This suggestion is based on a mistake. The amended regulation requires involuntary separation from the position of ALJ, not separation from the civil service. Reassignment to a non-ALJ position is clearly covered by the new standard, which is therefore not inconsistent with the definition in § 930.202(f).

3. One commenter suggested that the amended rule is unnecessary because the Board's decisions applying the Doyle standard have not found a constructive removal in cases involving routine management actions. This commenter suggested that the Doyle standard should be retained because it has deterred agency interference with ALJ independence. The commenter also suggested that under the new standard, sitting ALJs may, instead, challenge interference with their independence through actions based on the First Amendment in district court, with an adverse effect on judicial economy due to the loss of the Board's expertise in the decision of those cases.

The Board finds that the fact that its case law under the Doyle standard is largely made up of nonmeritorious cases is not a reason for retaining the old standard, nor does it show that the old standard has deterred improper agency actions. Moreover, in Tunik the court approved the Board's determination that it was unlikely that in enacting section 7521 Congress intended to require agencies to obtain a good cause finding from the Board before taking such routine actions as assigning cases and implementing training requirements. Tunik, 407 F.3d at 1340. The Board finds that, to whatever extent the First Amendment rights of ALJs are actionable in district court, it has no bearing on the Board's interpretation of section 7521.

4. One commenter suggested that the Doyle standard should be retained in order to permit sitting ALJs to claim constructive removal based on alleged Start Printed Page 34232violations of the case assignment rotation requirement in 5 U.S.C. 3105.

The Board finds that this suggestion fails to state a persuasive objection to the amendment of its regulation since the revised standard would permit consideration of an ALJ's involuntary resignation claim that is based on the agency's improper interference with his decisionmaking by assigning cases out of rotation.

5. One commenter supports the proposed amendment and urges the Board to provide upon issuance of the amended regulation that it will be applicable to pending cases.

The Board finds that retroactive application of the amended regulation would be contrary to the court's decision in Tunik, which held that the cases in that consolidated appeal were subject to the standard stated in the former regulation because it could not be repealed in an adjudication. Under Bowen v. Georgetown University Hospital, 488 U.S. 204 (1988), the Board must have express statutory authority to make a substantive rule retroactive, authority which the Board does not have. The amended regulation that the Board is issuing is such a rule because it repeals the substantive standard for constructive removal stated in the old regulation and makes effective the standard for such a removal now contained in the Board's case law.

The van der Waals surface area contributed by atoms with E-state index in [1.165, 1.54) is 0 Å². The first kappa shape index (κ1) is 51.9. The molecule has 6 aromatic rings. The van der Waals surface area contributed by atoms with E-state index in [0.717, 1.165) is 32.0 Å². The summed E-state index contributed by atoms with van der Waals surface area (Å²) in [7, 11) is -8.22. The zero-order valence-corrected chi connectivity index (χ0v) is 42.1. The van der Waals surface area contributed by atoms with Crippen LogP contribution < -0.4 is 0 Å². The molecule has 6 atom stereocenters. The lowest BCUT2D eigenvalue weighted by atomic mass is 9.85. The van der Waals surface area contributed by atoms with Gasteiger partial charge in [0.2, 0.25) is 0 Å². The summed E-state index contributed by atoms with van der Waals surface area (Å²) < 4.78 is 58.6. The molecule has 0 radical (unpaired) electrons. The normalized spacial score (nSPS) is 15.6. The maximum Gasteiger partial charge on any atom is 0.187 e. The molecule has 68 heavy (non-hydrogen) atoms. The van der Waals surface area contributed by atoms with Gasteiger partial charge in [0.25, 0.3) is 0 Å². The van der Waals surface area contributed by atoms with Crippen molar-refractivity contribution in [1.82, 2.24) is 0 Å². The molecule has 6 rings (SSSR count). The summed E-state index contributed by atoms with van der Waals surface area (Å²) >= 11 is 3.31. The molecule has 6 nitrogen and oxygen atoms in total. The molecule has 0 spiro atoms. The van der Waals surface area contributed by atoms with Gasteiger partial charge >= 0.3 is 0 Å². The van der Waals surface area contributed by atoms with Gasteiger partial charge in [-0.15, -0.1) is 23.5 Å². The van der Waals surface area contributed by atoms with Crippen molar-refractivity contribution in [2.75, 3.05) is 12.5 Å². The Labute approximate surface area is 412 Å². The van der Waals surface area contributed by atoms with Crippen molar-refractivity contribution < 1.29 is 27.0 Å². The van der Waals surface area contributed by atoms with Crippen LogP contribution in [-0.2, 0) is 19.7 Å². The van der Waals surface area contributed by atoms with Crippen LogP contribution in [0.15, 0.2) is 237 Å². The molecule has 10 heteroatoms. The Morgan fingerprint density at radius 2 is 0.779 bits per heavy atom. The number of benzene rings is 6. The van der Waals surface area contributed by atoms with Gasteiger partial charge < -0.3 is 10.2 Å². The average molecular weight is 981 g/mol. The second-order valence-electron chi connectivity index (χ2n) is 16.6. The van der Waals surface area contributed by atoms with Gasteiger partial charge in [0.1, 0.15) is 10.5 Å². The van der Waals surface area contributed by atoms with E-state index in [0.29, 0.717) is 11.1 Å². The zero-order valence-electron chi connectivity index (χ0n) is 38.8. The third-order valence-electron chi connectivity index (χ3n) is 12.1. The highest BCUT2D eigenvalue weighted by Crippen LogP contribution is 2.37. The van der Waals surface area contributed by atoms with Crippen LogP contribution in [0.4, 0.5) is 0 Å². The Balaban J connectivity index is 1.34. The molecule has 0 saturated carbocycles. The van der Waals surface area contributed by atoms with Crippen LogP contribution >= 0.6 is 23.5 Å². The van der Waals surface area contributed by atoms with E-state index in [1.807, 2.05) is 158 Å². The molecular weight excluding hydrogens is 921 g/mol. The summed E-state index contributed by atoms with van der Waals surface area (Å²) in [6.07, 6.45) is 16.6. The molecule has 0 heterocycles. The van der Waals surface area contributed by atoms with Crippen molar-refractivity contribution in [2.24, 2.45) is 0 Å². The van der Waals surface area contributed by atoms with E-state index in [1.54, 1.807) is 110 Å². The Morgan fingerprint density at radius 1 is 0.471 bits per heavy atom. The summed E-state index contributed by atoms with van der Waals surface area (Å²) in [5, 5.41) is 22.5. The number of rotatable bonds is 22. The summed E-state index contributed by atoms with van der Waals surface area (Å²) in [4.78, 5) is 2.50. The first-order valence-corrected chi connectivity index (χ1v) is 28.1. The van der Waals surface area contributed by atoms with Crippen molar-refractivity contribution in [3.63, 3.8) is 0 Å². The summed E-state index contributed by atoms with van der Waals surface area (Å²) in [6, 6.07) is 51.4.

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List of Subjects in 5 CFR Part 1201

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For the reasons set forth in the Preamble, the MSPB is amending

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PART 1201—PRACTICES AND PROCEDURES

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1. The authority citation for

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Authority: 5 U.S.C. 1204, 1305, and 7701, and 38 U.S.C. 4331, unless otherwise noted.

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2. Accordingly, the Board revises

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Actions filed by administrative law judges.

An administrative law judge who alleges a constructive removal or other action by an agency in violation of 5 U.S.C. 7521 may file a complaint with the Board under this subpart. The filing and serving requirements of 5 CFR 1201.37 apply. Such complaints shall be adjudicated in the same manner as agency complaints under this subpart.

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Dated: June 8, 2006.

Bentley M. Roberts, Jr.,

Clerk of the Board.

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[FR Doc. E6-9239 Filed 6-13-06; 8:45 am]